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As a recent college grad, I’ve never thought much about investing. Sure, I’ve seen some charts and tables, but I ignored hard data. After all, I majored in psychology; I want nothing to do with math.
But since I’ve been working at CentSai, I’ve come to realize how important basic math is as it relates to personal finance. I’ve also realized that most of the math involved in basic money management, I learned in the third grade. Now, I’m starting to learn the ins and outs of investing.
One way to do that is to check out stock screeners — tools that allow investors to quickly sort through investment opportunities based on distinct and filterable metrics — which turned my interest to FinViz.
FinViz is an online stock platform that offers a snapshot of the global markets and data visualization of individual charts, and it goes above and beyond: Intermediate or advanced investors, who remember the days of waiting for stock prices to appear the next day in the Wall Street Journal or the Herald Tribune, will appreciate what this behemoth of a financial information site has to offer.
FinViz also has a wide variety of other features — like grouped valuation, backtests, and an interactive map of worldwide markets — that make it accessible for both beginning and experienced investors, though only the latter will be able to take advantage of many of the tools the site offers.
You can even see top performing stocks and the names of individuals that have executed large insider-trading positions. For example, I learned that an individual who owned 10 percent of the shares of WillScot Mobile Mini Holdings Corp. was selling part of their holdings.
Here are some of the reasons that FinViz might be better suited for experienced investors, or enthusiastic newbies:
Ease of Use Score:2
If you’re new to investing, like I am, a stock screener can be chaotic. There are all sorts of numbers, tables, graphics, and unrecognizable terms and metrics.
Clicking through three sets of charts, a screener, a colorful map with strange symbols and numbers, and whatever backtests are supposed to be made me feel as though I was sitting in a calculus class for the first time. I hovered over some of the landing page fundamentals: What does P/B measure?
Before I was introduced to the world of financial literacy, I thought P/B was shorthand for peanut butter, when it actually refers to a ratio you can use to compare a stock’s market value and its book value (the net value of that firm’s assets).
Thankfully, FinViz provides a detailed list of all relevant financial terms that investors may not understand. A three-minute video covers the platform’s basic features.
The tour guides users through the data-filled home screen. Users can then jump to the screener section, where they can add filters to receive the most relevant data.
If you’re a novice, like I am, terms like float short may remind you of a small root beer and vanilla ice cream concoction. But, because float short also has a financial meaning (the number of shares borrowed with the intent of shorting a stock), a user has two choices: read the definitions and learn the inner workings of trading and valuation, or walk away overwhelmed.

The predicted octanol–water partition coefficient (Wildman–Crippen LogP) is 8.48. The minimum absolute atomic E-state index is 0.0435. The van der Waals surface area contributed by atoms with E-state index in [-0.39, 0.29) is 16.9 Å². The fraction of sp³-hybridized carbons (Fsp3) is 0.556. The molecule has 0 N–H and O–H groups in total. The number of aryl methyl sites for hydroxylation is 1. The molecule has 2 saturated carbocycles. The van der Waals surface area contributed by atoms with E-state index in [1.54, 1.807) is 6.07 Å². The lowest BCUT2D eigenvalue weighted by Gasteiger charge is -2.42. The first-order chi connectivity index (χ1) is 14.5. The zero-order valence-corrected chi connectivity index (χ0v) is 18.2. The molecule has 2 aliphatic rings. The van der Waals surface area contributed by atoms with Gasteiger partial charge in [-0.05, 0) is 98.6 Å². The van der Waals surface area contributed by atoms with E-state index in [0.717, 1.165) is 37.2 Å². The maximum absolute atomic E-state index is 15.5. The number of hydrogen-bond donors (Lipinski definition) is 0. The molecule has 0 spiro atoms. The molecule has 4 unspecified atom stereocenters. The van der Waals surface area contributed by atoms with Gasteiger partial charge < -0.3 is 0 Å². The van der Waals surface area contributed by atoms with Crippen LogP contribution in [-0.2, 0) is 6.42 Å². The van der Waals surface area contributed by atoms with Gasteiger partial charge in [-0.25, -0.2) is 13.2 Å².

FinViz also offers real-time maps for visually minded investors.
The maps themselves are fairly self-explanatory, easy to use, and provide access to the basic performance of different sectors and stocks on a single screen. With one look, users can get the feel for the overall daily market sentiment.
Users who want more detailed information can double-click on a particular stock to open another screen listing relevant news, current, and historical performance data for the asset.
Users can also set custom alerts to alert them whenever there are news, ratings, or insider activity updates. Bear in mind, though, you’ll be getting a ton of emails. I set up alerts for only one ticker, just to test the system, and I received 10 messages in the first day alone.
This could be overwhelming at times, and often felt like spam, but once I adjusted the settings and started receiving fewer — and more relevant — notifications, they started feeling much more useful to me as an investor.
Even without the video guide, FinViz was easy for me to navigate and manage, even as a first-time investor. Every datapoint is available within a click or two, and you don’t need to spend more than a few minutes on the site before you can find your way through with ease.
Bear in mind, though, that I’m a desktop user. If you prefer to use your phone to access stock screeners, it may be best to look somewhere else because there’s no FinViz app.
When you look at the site on your mobile device, the screen is cluttered, chaotic, and all of the text is so small, it’s practically unreadable. I wear glasses to help me see things up close, and even they weren’t enough to help me make sense of anything I was looking at.
Between the ads, the excess of data, and the tiny font, all I can say is to look for another service if you need to invest on the go.
Bang for Your Buck Score:3
There are three tiers for FinViz.